Lyrically narrated, resplendently illustrated, and deeply respectful of both subject and audience.

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SPIRIT SEEKER

JOHN COLTRANE'S MUSICAL JOURNEY

In attuned counterpoint, Golio and Gutierrez present a portrait of John Coltrane’s lifelong quest to discover and share his spiritual truth through music.

Beginning with John’s 12th year, Golio traces his religious roots: Grandfather Blair, a Methodist minister, headed a household that included John’s parents, aunt and cousin. Within two years, his grandparents, father and uncle died, splintering the family. In one bright spot, a pastor began a community band, leading to a borrowed sax and lessons for John. His musical gift bloomed amid loneliness and setbacks. Touring’s pressures led to alcohol and drug dependence. Golio continuously weaves such biographical details into the tapestry of spiritual longing that characterized Coltrane’s life. “He began falling asleep onstage. Or showing up late, only to be fired. Part of him stood in the darkness, while another part was searching for the light.” Gutierrez’s full-bleed acrylic paintings pulse with emotional intensity and iconic religious images; Coltrane is often shown with a halo or wings. Expressionist color channels Coltrane’s psychic life: His hobby-filled childhood is sweet potato pie–sunny; a scene of drug withdrawal is moonlit black. Portraits of jazz influences—Dizzy, Duke, Bird—appear throughout. Coltrane’s spiritual apex, a vision coinciding, Golio notes, with the development of his masterwork, A Love Supreme, is depicted with John meditating, Buddha-like against glowing pink.

Lyrically narrated, resplendently illustrated, and deeply respectful of both subject and audience. (afterword, author’s and artist’s notes, bibliography, discography) (Picture book/biography. 8-12)

Pub Date: Oct. 23, 2012

ISBN: 978-0-547-23994-1

Page Count: 48

Publisher: Clarion

Review Posted Online: Sept. 12, 2012

Kirkus Reviews Issue: Oct. 1, 2012

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For every dreaming girl (and boy) with a pencil in hand (or keyboard) and a story to share. (Memoir/poetry. 8-12)

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BROWN GIRL DREAMING

A multiaward–winning author recalls her childhood and the joy of becoming a writer.

Writing in free verse, Woodson starts with her 1963 birth in Ohio during the civil rights movement, when America is “a country caught / / between Black and White.” But while evoking names such as Malcolm, Martin, James, Rosa and Ruby, her story is also one of family: her father’s people in Ohio and her mother’s people in South Carolina. Moving south to live with her maternal grandmother, she is in a world of sweet peas and collards, getting her hair straightened and avoiding segregated stores with her grandmother. As the writer inside slowly grows, she listens to family stories and fills her days and evenings as a Jehovah’s Witness, activities that continue after a move to Brooklyn to reunite with her mother. The gift of a composition notebook, the experience of reading John Steptoe’s Stevie and Langston Hughes’ poetry, and seeing letters turn into words and words into thoughts all reinforce her conviction that “[W]ords are my brilliance.” Woodson cherishes her memories and shares them with a graceful lyricism; her lovingly wrought vignettes of country and city streets will linger long after the page is turned.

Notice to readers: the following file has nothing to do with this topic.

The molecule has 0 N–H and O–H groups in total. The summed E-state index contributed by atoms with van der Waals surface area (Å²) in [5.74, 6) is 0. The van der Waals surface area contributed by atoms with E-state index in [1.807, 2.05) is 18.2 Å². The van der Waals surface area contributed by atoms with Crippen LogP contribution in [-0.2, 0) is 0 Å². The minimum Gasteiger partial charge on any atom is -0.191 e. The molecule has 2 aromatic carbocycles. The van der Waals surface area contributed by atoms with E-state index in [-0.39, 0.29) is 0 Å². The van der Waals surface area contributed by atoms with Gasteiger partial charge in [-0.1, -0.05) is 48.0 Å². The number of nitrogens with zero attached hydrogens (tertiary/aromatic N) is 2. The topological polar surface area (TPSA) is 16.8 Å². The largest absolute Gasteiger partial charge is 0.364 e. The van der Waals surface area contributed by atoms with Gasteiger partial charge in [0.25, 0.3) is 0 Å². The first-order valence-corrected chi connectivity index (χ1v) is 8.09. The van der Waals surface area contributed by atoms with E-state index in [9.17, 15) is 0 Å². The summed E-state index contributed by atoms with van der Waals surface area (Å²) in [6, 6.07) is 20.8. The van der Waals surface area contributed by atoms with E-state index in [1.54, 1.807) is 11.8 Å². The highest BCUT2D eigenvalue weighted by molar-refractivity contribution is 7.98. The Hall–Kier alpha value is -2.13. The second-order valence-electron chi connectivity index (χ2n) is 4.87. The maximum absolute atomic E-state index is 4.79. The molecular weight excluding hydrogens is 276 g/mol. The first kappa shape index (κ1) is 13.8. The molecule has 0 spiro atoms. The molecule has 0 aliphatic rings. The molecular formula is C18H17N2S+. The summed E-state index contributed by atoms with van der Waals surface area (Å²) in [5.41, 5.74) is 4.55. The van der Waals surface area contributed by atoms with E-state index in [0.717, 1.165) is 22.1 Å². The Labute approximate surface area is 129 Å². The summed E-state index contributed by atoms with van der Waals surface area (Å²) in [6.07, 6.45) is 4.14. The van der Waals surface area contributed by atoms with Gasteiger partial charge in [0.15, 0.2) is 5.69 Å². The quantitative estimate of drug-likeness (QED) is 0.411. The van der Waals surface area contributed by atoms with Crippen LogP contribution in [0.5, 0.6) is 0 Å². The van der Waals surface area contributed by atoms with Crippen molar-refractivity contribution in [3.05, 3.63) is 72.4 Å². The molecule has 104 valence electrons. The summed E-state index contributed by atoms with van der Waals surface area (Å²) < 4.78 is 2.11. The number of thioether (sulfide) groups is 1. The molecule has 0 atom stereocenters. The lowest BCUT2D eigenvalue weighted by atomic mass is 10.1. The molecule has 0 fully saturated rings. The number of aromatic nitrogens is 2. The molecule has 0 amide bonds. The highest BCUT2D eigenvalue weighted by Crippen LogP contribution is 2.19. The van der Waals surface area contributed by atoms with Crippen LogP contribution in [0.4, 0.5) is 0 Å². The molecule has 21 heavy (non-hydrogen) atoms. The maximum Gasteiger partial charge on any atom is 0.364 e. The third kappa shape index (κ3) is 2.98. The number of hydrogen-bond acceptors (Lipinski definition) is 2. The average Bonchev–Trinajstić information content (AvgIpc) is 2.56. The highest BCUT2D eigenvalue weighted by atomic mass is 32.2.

For every dreaming girl (and boy) with a pencil in hand (or keyboard) and a story to share. (Memoir/poetry. 8-12)

Pub Date: Aug. 28, 2014

ISBN: 978-0-399-25251-8

Page Count: 336

Publisher: Nancy Paulsen Books

Review Posted Online: June 25, 2014

Kirkus Reviews Issue: July 15, 2014

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Readers will cheer the birth of this comedian.

STAND UP, YUMI CHUNG!

Eleven-year-old Yumi Chung doesn’t have anyone to sit with at lunch, but she secretly harbors dreams of becoming a comedian. Shy + Asian + Girl = Comedian? Why, yes. Yes, it does.

Winston Preparatory Academy is a shy person’s nightmare. Yumi hides from the beautiful girls and the bullies who call her “Yu-meat” because she smells like her parents’ Korean barbecue restaurant. This summer, her parents are demanding that she go to Korean summer school, or hagwon, to get a near-perfect score on the high school entrance exam—because that is the only way to attend an elite college, like her superachiever sister, a 20-year-old med student. Yumi collects all of her fears and frustrations (and jokes) in her Super-Secret Comedy Notebook. When a case of mistaken identity allows her to attend a comedy camp taught by her YouTube idol, Yumi is too panicked to correct the problem—and then it spirals out of control. With wonderful supporting characters, strong pacing, and entertaining comedy bits, debut author Kim has woven a pop song of immigrant struggle colliding with comedy and Korean barbecue. With their feet in two different cultures, readers listen in on honest conversations, full of halting English and unspoken truths painting a realistic picture of 21st-century first-generation Americans—at least a Korean version. By becoming someone else, Yumi learns more about herself and her family in an authentic and hilarious way.

Readers will cheer the birth of this comedian. (Fiction. 9-12)

Pub Date: March 17, 2020

ISBN: 978-0-525-55497-4

Page Count: 320

Publisher: Kokila

Review Posted Online: Nov. 24, 2019

Kirkus Reviews Issue: Dec. 15, 2019

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